People usually like each other more when they feel they are accurately known by their counterparts, even in their negative traits

Does accuracy matter? A review of the consequences of accurate personality impressions as a function of context and content. Lauren Gazzard Kerr, Lauren J Human. Social and Personality Psychology Compass, December 3 2022.

Abstract: What are the implications of seeing others as they see themselves? That is, does viewing others accurately have consequences, positive or negative, to relationship evaluations (e.g., liking)? To address this, the current article provides a comprehensive review of the personality accuracy literature and discusses related work from the self-verification and empathic accuracy domains. We specifically explore whether the consequences of accurate perceptions could be influenced by two key categories of moderators: the context of the impression (e.g., high vs. low stakes) and content of the impression (e.g., desirability of traits). Lastly, we discuss future directions to aid our understanding of this question.

Consumers ordinarily avoid ugly products, but when from a luxury brand, they choose distinctively ugly products as often as attractive ones, not despite their ugliness but due to their ugliness & resulting ability to signal luxury

Hideous but worth it: Distinctive ugliness as a signal of luxury. Ludovica Cesareo, Claudia Townsend & Eugene Pavlov. Journal of the Academy of Marketing Science, Dec 2 2022.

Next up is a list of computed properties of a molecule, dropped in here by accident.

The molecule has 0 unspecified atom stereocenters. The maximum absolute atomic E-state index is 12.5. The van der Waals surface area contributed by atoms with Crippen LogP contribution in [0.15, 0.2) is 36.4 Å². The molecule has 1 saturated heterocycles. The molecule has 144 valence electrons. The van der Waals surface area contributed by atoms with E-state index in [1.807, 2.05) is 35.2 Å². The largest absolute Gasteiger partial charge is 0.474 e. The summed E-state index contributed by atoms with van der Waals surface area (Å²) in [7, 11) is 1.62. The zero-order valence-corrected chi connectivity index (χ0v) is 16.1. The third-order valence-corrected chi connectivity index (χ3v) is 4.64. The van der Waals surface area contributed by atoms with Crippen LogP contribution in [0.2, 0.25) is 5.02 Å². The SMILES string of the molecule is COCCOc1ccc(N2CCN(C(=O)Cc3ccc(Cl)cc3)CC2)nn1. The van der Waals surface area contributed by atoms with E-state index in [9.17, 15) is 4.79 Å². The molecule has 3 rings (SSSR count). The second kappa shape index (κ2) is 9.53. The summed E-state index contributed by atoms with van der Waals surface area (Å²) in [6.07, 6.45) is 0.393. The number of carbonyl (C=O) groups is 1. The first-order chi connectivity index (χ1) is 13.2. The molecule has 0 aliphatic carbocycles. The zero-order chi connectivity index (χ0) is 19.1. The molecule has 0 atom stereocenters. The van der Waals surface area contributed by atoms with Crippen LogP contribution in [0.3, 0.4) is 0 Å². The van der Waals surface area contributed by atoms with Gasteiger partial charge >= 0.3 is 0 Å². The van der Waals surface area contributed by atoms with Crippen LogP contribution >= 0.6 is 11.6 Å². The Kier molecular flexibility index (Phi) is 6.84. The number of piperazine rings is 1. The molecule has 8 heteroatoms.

Abstract: Long-standing wisdom and academic research consistently agree that consumers choose attractive products and avoid ugly ones. And yet, multiple luxury brands successfully sell distinctively ugly products. This research provides an explanation, identifying distinctive ugliness as a signal of luxury and examining its impact on consumer choice. We explore this in seven studies, including a field study, a market pricing analysis, and five controlled laboratory experiments, three with consequential behavioral measures, incorporating a variety of fashion products, brands, aesthetic manipulations, and audiences. When products are from a non-luxury brand, consumers choose the attractive option and avoid the ugly. However, when from a luxury brand, consumers choose distinctively ugly products as often as attractive ones, not despite their ugliness but due to their ugliness and resulting ability to signal luxury. As such, brand prominence offers a boundary condition, as both a loud logo and distinctive ugliness serve to signal. Implications for both luxury and non-luxury brands are discussed.

Popular version: Ugly Fashion Is In | Lehigh University